New league, new opportunity for Afghan’s heroes

The Afghanistan Premier League is expected to be a wonderful opportunity for the budding talents from the war-ravaged country.

Players of Kabul Zwanan practise on the eve of the inaugural Afghanistan Premier League at the Sharjah Cricket Stadium on Thursday.   -  P.K. Ajith Kumar

Even the most ardent cricket fan might be stumped if asked to name the Twenty20 franchisees that Chris Gayle has played for. From Kolkata Knight Riders to Vancouver Knights, the dashing West Indies opener has appeared for over a dozen teams.

Add to that list, Balkh Giants. It is one of the five teams that will feature in the Afghanistan Premier League that kicks off the Sharjah Cricket Stadium on Friday.

Gayle would indeed be one of the biggest attractions in the league. Other major stars, from outside Afghanistan, include Brendon McCullum, Shahid Afridi, Andre Russell, Colin Munro, Ravi Bopara, Ben Cutting and Luke Ronchi.

But the focus would almost be as much on the home talents (Sharjah used to be Afghanistan’s home ground until the move to Noida two years ago). And we are not just talking about the likes of Rashid Khan, Mujeeb Ur Rahman and Mohammad Nabi. With the rapid strides that Afghanistan has been making in international cricket, there is a lot of interest on its players from across the world.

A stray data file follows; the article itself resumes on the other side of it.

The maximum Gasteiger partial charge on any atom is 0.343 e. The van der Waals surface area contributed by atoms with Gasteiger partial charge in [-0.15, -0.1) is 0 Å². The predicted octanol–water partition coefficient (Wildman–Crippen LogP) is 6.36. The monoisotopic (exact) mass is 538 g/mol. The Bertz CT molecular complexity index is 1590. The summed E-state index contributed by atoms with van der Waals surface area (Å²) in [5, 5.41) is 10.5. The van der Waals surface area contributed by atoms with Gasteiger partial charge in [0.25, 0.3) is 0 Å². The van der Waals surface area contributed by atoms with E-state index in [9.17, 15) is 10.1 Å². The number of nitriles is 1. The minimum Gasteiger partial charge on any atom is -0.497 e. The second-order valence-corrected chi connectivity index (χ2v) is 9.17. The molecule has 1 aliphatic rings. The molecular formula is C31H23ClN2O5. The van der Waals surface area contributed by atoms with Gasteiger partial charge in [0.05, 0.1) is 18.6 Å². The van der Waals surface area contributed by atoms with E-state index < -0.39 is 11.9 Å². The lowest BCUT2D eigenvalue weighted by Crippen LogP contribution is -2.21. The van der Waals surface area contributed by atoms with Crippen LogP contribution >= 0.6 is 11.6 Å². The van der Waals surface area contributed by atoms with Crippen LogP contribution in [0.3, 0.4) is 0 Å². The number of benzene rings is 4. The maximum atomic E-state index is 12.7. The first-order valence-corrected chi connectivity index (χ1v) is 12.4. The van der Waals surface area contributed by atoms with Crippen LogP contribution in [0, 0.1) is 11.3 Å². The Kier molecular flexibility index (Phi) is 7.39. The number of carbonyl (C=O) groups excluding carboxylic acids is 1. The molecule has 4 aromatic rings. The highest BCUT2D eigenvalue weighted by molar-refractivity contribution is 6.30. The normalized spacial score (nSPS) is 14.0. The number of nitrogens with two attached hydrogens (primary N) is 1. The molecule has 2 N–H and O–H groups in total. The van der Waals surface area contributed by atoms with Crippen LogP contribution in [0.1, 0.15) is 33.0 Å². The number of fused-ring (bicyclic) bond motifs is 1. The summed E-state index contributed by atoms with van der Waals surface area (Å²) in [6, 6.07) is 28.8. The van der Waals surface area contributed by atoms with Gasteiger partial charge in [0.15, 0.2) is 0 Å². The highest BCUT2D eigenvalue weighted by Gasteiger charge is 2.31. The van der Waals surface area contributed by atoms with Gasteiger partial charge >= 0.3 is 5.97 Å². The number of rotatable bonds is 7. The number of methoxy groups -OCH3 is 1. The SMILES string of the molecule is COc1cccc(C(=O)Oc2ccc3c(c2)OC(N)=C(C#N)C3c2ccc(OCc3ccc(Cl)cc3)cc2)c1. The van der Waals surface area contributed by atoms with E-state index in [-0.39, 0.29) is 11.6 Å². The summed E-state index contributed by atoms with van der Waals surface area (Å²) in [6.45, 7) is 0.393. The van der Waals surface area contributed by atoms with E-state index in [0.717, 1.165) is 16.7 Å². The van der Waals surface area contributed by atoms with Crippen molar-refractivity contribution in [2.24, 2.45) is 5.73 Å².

READ: Venkatesh Prasad to coach in Afghanistan Premier League

The APL is expected to be a wonderful opportunity for the budding talents from the war-ravaged country. “We are hopeful that some new stars will emerge from this league, like we have seen in the IPL right from the beginning,” Nawroz Mangal, Afghanistan’s captain-turned-chief-selector, told Sportstar. “Everyone in Afghanistan has been asking me about the APL. They are all looking forward to it eagerly.”

Among them is Afsar Zazai, who kept the wicket for Afghanistan in its inaugural Test against India at Bengaluru last June. “This is a great chance for all of us,” says the man who will play for Kabul Zwanan. “It would be fabulous to play along with some talented, vastly experienced cricketers. I hope to learn a few things about keeping from my teammate Ronchi.”

The international cricketers too are only keen to be part of what promises to be an intense domestic league for Afghanistan. “I have decided to play in the APL because it is an exciting opportunity,” says Bopara, who will turn out for Balkh. “And I would only be happy to be part of the development of Afghan cricket, which has impressed me a lot.”

The league, which also includes Kandahar Knights, Nangarhar Leopards and Paktia Panthers, ends on October 21. With DSPORT beaming the matches live, the organisers are hopeful of a bright start for the newest T20 league.

(The writer is in Sharjah at the invitation of DSPORT)